Leaving the cinema, I felt an overwhelming sense of relief. A sense of achievement. Not because our blue-eyed Bond had foiled the evil schemes of a peroxide partisan but because the film captured a true sense of contemporary British identity.
I contemplated this dilemma on a crowded flight, as I sat sandwiched between two executives reading business journals of such unimaginable dryness that I longed to have the latest edition of "Closer" to balance them up. We were squished together on an evening flight so full of suits that it seemed to be a scene from "50 Shades of Grey", the bible to bespoke tailoring, and a title with slightly less sado-masochism than its racier namesake.
Dear Sam Mendes, then, can I just say: thank you. Thank you for a Bond movie - finally! - that I'm not embarrassed to have enjoyed.
When she took to the stage in the Olympic Park this summer, it was near impossible to take your eyes off her. She almost melts into her own music, living and breathing each word and note like a one-woman theatre company. It's really quite incredible what this lady can do.
Casino Royale took leaves out of Jason Bourne's book, Quantum of Solace took chapters and Skyfall takes its own leaves too, but from Ian Fleming's source material of MI6's most famous agent. The 23rd James Bond film is a wonderful homage to the unrivalled Sean Connery era.
I left the cinema feeling cheated. This was meant to be a James Bond film. They could have replaced the long dialogue scenes with more action, they could have replaced the darkness with more elements of fun, they could have.... they could have....... they could have made it better.
Bond is famous for only ever drinking Martini - shaken not stirred - and yet in this film he only drinks beer. And not just any beer - Bond only drinks Heineken, because they sponsored the production of the movie.
For Nicholas, the buyer of the famous Kate Middleton see-through dress that allegedly caught Prince William's eye, his take on memorabilia appears to be more finance orientated. "I thought that by acquiring the uber-sexy, rather risque dress of the future Queen of England one cannot go wrong."
The masterstroke of casting Judy Dench as M way back in Goldeneye is still paying off, and Skyfall is unquestionably her finest hour. The relationship between Bond and his mothering commanding officer has always been an intriguing one, and now it is fully explored for the first time.
On 5 October 1962, two culturally momentous events took place on the same day. No-one at the time would have possessed the foresight to scan ahead 50 years, and envision the impact these two titans might have upon the world; how could they? It was just another movie release, and just another debut single from a rhythm and blues band. Except, of course, that movie was a certain 'Dr No'; and that song was 'Love Me Do' by The Beatles.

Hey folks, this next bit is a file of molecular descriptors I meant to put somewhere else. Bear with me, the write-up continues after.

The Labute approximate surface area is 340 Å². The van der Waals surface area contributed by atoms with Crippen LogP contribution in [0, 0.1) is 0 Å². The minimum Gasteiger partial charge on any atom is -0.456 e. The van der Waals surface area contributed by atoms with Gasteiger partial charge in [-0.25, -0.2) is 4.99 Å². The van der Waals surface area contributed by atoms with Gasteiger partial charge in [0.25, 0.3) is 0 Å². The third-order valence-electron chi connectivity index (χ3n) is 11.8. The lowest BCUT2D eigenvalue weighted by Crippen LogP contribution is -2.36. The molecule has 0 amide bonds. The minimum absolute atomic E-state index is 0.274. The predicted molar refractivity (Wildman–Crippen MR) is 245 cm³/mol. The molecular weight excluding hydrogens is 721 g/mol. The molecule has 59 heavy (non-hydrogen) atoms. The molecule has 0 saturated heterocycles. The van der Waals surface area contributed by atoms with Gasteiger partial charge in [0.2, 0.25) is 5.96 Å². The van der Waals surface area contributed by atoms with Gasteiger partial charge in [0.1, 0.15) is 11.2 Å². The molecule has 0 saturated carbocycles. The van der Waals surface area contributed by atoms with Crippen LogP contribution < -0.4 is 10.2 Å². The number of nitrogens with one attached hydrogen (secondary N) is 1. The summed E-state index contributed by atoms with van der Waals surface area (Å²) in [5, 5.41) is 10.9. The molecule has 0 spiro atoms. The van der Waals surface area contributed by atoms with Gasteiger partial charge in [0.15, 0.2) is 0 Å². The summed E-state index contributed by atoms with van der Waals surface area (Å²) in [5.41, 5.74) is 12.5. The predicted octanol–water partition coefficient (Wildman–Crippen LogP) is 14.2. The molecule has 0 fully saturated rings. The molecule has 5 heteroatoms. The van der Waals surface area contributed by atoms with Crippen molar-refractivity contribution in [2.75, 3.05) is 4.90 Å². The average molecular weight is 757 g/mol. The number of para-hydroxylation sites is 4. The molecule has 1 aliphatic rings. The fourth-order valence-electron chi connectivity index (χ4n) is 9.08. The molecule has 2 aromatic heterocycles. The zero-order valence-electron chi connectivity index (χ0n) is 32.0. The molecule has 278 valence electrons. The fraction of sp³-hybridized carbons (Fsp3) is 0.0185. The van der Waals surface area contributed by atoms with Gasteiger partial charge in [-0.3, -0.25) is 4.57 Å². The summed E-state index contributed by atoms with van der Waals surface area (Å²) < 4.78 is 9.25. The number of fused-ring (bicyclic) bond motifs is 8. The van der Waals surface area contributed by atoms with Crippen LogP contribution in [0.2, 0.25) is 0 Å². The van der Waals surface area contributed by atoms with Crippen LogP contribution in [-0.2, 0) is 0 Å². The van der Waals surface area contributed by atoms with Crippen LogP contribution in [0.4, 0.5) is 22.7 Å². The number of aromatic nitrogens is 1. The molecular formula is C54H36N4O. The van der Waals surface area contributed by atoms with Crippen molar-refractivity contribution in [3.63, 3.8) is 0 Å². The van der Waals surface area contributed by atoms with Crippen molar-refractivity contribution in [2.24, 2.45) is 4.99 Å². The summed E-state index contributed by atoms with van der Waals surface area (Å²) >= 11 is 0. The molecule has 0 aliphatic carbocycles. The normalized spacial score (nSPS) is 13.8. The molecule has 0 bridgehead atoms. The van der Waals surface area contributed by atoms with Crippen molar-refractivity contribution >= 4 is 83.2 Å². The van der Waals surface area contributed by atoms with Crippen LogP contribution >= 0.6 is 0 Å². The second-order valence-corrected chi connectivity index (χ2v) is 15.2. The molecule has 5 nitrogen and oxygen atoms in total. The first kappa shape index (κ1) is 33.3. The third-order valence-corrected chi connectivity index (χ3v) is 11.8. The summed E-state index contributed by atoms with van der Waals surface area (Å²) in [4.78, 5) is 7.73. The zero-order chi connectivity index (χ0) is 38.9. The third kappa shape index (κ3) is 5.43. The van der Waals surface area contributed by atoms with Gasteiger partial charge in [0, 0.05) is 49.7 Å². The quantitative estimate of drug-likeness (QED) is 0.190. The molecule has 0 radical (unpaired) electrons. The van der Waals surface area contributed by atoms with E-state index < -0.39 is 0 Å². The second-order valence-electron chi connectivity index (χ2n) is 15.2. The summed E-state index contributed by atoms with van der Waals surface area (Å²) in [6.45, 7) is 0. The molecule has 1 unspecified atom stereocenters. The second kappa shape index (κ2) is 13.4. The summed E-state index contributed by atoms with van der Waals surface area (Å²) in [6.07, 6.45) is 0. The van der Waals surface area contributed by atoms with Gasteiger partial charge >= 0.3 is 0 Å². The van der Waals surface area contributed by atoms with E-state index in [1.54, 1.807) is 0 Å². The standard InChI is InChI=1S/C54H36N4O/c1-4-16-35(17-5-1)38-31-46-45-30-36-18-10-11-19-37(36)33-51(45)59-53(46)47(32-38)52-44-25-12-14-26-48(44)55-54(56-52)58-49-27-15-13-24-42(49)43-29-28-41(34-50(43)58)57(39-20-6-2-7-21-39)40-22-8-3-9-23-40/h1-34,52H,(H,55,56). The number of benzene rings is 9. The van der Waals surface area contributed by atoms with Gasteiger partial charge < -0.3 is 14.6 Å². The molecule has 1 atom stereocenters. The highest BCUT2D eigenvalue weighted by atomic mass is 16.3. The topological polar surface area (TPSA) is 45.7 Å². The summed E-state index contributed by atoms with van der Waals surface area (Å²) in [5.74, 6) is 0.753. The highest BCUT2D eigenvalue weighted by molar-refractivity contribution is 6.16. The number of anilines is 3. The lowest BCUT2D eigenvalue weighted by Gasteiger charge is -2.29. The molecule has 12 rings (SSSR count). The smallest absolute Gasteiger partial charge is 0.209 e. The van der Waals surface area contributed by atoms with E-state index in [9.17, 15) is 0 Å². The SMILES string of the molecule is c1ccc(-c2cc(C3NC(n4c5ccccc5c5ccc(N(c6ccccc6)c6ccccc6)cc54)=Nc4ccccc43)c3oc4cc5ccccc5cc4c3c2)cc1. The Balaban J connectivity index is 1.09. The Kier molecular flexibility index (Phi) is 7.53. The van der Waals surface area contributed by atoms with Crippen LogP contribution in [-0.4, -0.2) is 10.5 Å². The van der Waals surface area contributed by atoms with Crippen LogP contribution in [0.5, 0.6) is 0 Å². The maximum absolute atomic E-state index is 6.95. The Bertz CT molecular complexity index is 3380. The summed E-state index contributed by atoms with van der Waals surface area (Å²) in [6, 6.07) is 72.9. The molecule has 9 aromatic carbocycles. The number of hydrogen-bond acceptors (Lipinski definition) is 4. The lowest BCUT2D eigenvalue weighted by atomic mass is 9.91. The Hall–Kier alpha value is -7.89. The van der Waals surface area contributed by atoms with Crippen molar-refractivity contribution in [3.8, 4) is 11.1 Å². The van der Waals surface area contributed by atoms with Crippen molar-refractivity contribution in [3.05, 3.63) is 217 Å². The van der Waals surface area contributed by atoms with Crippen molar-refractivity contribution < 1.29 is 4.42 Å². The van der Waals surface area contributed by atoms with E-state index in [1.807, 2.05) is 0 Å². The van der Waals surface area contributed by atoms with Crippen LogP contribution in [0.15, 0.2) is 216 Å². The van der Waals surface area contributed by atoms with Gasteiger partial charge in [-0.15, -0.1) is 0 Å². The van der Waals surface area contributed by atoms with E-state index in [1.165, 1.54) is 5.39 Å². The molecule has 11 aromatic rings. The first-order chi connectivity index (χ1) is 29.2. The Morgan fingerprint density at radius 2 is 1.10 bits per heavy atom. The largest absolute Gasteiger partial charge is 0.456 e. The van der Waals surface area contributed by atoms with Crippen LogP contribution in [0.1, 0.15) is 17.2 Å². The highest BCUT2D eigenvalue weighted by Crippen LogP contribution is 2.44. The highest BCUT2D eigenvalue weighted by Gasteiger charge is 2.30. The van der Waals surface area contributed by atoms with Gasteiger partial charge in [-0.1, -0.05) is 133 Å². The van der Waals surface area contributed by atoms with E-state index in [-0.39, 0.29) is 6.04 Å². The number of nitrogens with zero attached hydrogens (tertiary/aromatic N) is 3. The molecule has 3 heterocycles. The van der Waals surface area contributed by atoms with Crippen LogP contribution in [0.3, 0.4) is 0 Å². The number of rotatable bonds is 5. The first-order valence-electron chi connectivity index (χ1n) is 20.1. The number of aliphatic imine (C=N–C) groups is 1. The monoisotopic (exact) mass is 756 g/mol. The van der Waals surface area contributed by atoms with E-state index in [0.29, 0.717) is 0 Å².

James Bond Day marks the 50th anniversary of the premiere of the film franchise's first film, Dr. No. And 59 years since Ian Fleming unleashed MI6's finest upon the world, here's why 007 is still relevant.
Ian Fleming's best source material was exhausted long ago. We're down to the tasty crumbs at the bottom of the pack now - the short story Quantum of Solace provided little more than a bracingly cryptic title for Daniel Craig's most recent Bond adventure.
Frankly, I've always been a bit scathing of these big screen action men - the Jason Bournes, James Bonds, Austin Powers (baby!) of this world, most recently the Jeremy Renners. After a while, they all seem to stop smiling in photos, like they've started believing they are actually secret agents in real life, not grown men fighting for mirror-space of a morning, and getting their hair professionally blow-waved.
This Friday night at 9pm, four stars of Coronation Street will appear in Corrie Goes to Kenya, the first of two documentaries on ITV1. The programmes follow Sue Cleaver, Ryan Thomas, Brooke Vincent and Ben Price as they visit Mombasa, where they will use their thespian skills to challenge the misconceptions around HIV/AIDS.
"The isle is full of noises", read the tempestuous pledge on the giant Olympic bell. From the moment that our latest British sporting great, the Belgian-born cycling hero Bradley Wiggins, rang the giant Whitechapel bell, and Kenneth Branagh began to narrate a story of this sceptred isle, Danny Boyle's opening ceremony certainly delivered on the promise.
This year was always destined to be a seminal one for the United Kingdom. Whatever your disillusion may be about Great Britain, the Queen's Diamond Jubilee and the London 2012 Olympics have and will draw the eyes of the world onto the British Isles. And a third comes in the form of Bond, James Bond.